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Indie studio Bonfire Games has been quiet about what it’s been up to since its founding in 2016. But at the 2019 GamesBeat Summit, the Irvine, California-based company offered a few new details about its debut project, saying that it’ll be an online multiplayer game for targeting core gamers.

“We’re not gonna suddenly go out and make Candy Crush,” said founder and ex-World of Warcraft lead designer Rob Pardo, disputing rumors that they’d be making some kind of casual mobile game.

Pardo joined fellow Bonfire colleague and head of community Morgan Webb at the event to talk about building the studio’s culture. They pride themselves on taking a developer-focused approach, one that values a diversity of opinions and ideas — and one of the best ways they demonstrated that philosophy was through an internal pitching process they used to come up with their first game.

According to Pardo, people had to condense their pitches into a five-page slide deck. Each one had to answer basic questions about the game, like what kind of game it is, what its world is like, etc. Bonfire had 40 pitch decks in all, and everyone in the studio ranked their favorites based on how excited they were by the idea. One of the trends they noticed was that anything that didn’t have a “deep or memorable world” was downvoted, which helped them solidify their direction.


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“We’re gonna be a studio that makes imaginary worlds,” said Pardo.

Bonfire decided to flesh out the top seven pitches that survived this process — growing from what Pardo called “game seeds” into “game saplings.” The entire studio worked on each idea one-by-one for two weeks, acting like they were going to turn them into an actual product. The goal was to answer even more questions, really digging into what the gameplay would look like and what type of audience they were aiming for.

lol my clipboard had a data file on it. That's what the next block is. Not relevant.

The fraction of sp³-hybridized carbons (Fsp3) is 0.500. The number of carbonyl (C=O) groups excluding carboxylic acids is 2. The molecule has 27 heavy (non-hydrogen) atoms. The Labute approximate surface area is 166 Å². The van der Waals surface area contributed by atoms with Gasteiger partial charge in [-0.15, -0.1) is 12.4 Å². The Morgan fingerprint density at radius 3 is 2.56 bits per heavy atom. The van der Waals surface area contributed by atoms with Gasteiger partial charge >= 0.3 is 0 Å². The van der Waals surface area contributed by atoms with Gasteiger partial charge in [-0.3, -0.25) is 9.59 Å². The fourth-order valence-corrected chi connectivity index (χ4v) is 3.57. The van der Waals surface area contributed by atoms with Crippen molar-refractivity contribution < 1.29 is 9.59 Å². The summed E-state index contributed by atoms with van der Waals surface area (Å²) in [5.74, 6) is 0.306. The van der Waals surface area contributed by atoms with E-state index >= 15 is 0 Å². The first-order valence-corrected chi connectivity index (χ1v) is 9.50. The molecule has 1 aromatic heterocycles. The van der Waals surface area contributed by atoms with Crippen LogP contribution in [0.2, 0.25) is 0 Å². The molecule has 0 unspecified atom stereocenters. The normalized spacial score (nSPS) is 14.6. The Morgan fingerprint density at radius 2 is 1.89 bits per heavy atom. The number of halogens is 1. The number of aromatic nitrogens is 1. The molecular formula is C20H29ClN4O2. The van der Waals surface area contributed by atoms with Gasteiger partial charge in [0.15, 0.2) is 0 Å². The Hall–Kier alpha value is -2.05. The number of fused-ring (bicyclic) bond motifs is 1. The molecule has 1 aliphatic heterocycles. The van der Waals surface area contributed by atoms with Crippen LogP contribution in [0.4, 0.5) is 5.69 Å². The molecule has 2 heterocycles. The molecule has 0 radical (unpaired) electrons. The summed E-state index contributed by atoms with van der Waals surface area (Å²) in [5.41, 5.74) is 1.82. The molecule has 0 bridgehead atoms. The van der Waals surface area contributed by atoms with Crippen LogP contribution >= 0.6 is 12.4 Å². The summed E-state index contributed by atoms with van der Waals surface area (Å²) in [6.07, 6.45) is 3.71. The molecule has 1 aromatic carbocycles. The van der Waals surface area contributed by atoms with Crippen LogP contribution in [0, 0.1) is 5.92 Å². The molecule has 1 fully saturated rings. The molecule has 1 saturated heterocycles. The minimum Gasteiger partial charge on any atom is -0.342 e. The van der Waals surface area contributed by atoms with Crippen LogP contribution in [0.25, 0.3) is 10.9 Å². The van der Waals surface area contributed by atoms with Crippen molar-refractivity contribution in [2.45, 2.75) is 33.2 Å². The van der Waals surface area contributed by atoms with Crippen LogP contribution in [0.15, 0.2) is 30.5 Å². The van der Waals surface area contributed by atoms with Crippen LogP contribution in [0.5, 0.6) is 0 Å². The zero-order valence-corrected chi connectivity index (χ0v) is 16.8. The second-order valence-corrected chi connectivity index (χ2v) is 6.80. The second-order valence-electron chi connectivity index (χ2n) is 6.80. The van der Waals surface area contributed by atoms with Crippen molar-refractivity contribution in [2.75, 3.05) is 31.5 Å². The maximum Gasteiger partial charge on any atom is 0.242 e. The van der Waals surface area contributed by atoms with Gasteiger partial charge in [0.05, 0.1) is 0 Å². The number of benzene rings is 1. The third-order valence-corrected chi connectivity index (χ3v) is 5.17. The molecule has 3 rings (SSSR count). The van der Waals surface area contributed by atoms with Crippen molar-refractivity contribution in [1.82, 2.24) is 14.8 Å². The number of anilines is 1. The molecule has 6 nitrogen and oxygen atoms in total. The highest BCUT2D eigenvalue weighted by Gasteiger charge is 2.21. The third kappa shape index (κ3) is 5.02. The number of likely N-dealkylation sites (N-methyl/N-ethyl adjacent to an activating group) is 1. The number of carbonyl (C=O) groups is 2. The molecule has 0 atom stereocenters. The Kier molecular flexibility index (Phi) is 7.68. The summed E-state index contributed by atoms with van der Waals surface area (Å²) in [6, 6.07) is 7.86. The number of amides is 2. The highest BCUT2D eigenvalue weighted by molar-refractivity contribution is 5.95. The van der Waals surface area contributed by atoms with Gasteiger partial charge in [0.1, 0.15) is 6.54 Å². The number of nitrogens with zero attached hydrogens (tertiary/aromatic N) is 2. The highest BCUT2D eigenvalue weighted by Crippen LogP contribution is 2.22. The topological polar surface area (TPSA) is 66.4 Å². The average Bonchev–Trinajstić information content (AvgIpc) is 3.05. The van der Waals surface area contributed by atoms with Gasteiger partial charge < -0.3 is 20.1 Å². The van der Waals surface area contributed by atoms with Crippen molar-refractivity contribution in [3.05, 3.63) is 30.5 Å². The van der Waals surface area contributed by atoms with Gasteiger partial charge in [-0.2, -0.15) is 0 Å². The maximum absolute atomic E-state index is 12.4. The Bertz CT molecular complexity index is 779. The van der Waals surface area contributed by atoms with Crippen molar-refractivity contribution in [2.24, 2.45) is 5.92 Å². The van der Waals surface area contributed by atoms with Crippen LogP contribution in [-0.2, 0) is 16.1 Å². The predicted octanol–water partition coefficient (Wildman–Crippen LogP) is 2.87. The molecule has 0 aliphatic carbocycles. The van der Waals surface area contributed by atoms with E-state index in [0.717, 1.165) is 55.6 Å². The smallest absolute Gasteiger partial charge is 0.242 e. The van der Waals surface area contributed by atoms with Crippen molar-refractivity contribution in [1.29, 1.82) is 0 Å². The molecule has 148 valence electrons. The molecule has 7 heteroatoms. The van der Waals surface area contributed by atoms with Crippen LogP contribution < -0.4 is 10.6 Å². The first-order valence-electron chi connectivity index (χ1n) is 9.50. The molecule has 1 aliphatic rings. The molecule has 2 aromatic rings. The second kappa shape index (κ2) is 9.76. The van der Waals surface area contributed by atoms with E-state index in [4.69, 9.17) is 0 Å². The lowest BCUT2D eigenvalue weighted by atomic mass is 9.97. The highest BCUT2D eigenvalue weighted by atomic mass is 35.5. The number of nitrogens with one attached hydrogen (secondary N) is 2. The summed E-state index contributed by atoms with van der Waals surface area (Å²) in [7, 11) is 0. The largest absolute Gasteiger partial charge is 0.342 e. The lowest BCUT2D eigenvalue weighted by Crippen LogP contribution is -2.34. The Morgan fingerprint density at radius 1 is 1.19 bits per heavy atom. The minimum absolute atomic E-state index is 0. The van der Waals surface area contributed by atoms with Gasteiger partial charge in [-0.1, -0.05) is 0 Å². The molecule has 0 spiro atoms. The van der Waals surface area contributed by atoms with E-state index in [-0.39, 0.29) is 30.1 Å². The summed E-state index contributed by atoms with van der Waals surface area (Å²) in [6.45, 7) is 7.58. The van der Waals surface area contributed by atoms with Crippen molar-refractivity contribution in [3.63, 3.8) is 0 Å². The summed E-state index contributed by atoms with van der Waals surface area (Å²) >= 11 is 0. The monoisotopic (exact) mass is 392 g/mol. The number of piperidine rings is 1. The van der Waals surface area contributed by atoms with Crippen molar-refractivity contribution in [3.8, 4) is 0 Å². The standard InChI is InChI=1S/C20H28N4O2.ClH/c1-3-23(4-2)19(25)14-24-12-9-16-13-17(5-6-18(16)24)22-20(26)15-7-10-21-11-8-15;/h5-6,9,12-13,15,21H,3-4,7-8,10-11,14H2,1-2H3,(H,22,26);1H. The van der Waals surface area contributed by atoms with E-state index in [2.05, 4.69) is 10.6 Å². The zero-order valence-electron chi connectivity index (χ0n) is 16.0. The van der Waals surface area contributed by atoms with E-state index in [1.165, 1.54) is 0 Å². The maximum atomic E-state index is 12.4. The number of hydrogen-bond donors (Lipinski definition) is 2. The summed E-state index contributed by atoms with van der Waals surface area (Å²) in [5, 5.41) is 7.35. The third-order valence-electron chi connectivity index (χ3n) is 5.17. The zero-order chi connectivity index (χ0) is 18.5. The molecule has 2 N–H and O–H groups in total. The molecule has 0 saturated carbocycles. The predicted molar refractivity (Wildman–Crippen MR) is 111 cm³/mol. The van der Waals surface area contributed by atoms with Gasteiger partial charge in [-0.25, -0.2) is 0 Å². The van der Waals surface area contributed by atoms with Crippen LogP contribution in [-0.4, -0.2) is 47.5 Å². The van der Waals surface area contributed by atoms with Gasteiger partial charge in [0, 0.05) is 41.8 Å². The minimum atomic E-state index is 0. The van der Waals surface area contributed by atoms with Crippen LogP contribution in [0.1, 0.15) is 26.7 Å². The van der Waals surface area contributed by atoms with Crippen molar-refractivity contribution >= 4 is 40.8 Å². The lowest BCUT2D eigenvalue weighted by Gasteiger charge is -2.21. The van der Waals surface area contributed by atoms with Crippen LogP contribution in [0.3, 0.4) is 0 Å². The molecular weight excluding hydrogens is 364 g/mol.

Above: Rob Pardo, former chief creative officer at Blizzard.

Image Credit: Video Games: The Movie

By the end, Pardo said they had complete pitch decks they could’ve shown to publishers. But the whole point of the exercise was to let the team decide which idea they wanted to work on for the next few years. Webb said the pitches covered a wide range of game genres. Pardo hopes that each of those ideas get turned into Bonfire games at some point.

But the team could only choose one for the time being. So they went through a stack-ranking method, in which employees stacked the pitches in the order they thought Bonfire should make them. If they didn’t think one or more of the games should be made, they just left them out of their stack. Pardo said they saw “a lot of passion” for all the ideas, with the majority of the studio selecting all seven of them.

Bonfire spent a few days going over the pros and cons of each game (which all were multiplayer games of some sort), and everyone had a chance to defend their stack rankings.

“It was really interesting because everyone brought a different perspective,” said Pardo.

They went through one final stack-ranking based on a prompt: stack them in the order in which you think best reflects Bonfire’s talents and strengths. Finally, they had a winner.

“We ended up with a game that was almost unanimous. We were very excited to come out of that process [with] everyone really amped up,” said Pardo.

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